Bracing for the Future
Capps and Iaculli Orthodontics in Marietta is a dental office that specializes in the practice of orthodontics. In October 2013, John D. Iaculli, D.D.S., M.S., purchased the practice from W. Jerry Capps, D.D.S., M.S.D. Iaculli attended Bucknell University, graduating with a degree in chemical engineering, and received a dental degree from State University of New York at Buffalo and a master’s degree from the University of Illinois in Chicago with a specialty certificate in orthodontics. “We are celebrating Children’s Dental Health Month by visiting local schools and providing oral hygiene instruction,” says Iaculli. “We will also be giving out goody bags full of free toothbrushes, toothpaste and floss.”
As a provider of braces, Capps and Iaculli Orthodontics sees children every six to eight weeks, compared to the typical six month cleanings provided at a general dentist office, allowing them to establish a close relationship with a child, which gives them a unique opportunity to monitor and shape a child’s overall oral health. If poor oral hygiene or a problem is noticed, the practice can intervene sooner and make recommendations to visit a dentist for a cleaning or restorative appointment.
Many positive changes can take place in the time kids spend going through the orthodontic experience, says Iaculli. “It is common to focus only on the aesthetics of straight teeth and the oral health is an afterthought in the developing adolescent,” he says. “This is actually the perfect opportunity to start educating children about their oral health. When a smile is corrected with braces, a child will often start taking pride in their mouth. They begin to gain confidence in themselves and look for ways to improve their oral hygiene. It is a wonderful transformation that we, as orthodontists, get to actively participate in and follow the progression of a child into young adulthood.”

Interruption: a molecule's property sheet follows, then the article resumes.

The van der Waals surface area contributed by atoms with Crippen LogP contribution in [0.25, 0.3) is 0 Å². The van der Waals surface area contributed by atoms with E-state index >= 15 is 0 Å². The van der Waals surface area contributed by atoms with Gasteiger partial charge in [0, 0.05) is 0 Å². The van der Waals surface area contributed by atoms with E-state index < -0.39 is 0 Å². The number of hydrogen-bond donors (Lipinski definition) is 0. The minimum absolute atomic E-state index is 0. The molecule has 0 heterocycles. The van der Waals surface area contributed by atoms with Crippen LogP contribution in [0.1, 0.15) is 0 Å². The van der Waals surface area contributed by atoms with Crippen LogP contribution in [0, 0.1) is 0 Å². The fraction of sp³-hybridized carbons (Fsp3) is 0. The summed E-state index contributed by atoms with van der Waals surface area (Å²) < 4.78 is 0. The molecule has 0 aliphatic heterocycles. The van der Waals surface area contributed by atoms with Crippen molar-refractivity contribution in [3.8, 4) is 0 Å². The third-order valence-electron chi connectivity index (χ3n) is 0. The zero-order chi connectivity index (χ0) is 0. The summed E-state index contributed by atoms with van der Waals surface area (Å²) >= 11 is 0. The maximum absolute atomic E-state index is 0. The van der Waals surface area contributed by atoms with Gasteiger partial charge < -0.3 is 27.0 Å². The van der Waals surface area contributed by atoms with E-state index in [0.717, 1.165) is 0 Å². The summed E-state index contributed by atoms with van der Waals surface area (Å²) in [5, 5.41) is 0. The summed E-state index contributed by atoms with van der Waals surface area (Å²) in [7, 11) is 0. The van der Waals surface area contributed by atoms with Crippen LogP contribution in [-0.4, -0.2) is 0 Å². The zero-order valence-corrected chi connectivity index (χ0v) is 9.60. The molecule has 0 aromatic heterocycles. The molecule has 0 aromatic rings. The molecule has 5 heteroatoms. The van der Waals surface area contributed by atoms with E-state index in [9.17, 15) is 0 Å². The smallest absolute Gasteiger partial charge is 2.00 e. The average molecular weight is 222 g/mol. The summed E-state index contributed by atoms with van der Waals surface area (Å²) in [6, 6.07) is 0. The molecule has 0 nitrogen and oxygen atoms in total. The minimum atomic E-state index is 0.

Know the Drill
The ADA provides the following tips to make certain that parents are doing all they can to ensure proper oral health in their children:
- Start children out early with good oral care. Wipe the gums of infants with a soft washcloth before the first tooth appears.
- Brush with a fluoride toothpaste twice a day for two minutes (for children 2 years or older).
- Floss daily.
- Get enough fluoride through drinking water, fluoride products and fluoride supplements, if necessary.
- Visit the dentist regularly through biannual exams and cleanings.
- Prevent cavities with a nutritious diet, including plenty of fruits and vegetables, instead of processed foods.
As far as diet and dental health is concerned, parents face a bewildering array of food choices for the little ones, says Taylor. Maintaining a nutritious diet in children is essential to promoting oral health and preventing tooth decay. “What kids eat and when they eat it may affect not only their general health, but also their oral health,” he says. “Children are consuming more and more processed foods high in sugars and starches. Junk food and drinks gradually have replaced nutritious foods for many children. For example, the average teenage boy in the U.S. consumes more than 80 gallons of sugary drinks a year.”
Alarmingly, a steady diet of sugary foods and drinks can ruin teeth, especially among those who snack throughout the day. “Grazing with small meals all day maybe good for overall health, but not for your teeth,” says Taylor. “When sugar and starches are consumed over and over again, often in hidden amounts, the harmful effect on teeth can be dramatic. Sugar on teeth provides food for bacteria, which produce acid and this acid in turn can eat away the enamel on teeth, causing tooth decay.” Starches and sugars can be found in almost everything from bread to pretzels to salad dressing, so reading labels and planning carefully is important for a balanced, nutritious diet for kids, which in turn promotes good oral health.
Aside from diet and prevention, education is key to keeping a child’s teeth and gums strong and healthy, says Iaculli. “The path to developing healthy dental habits results from proper education,” he says. “By educating themselves and their children, parents will allow their children to smile for a lifetime.”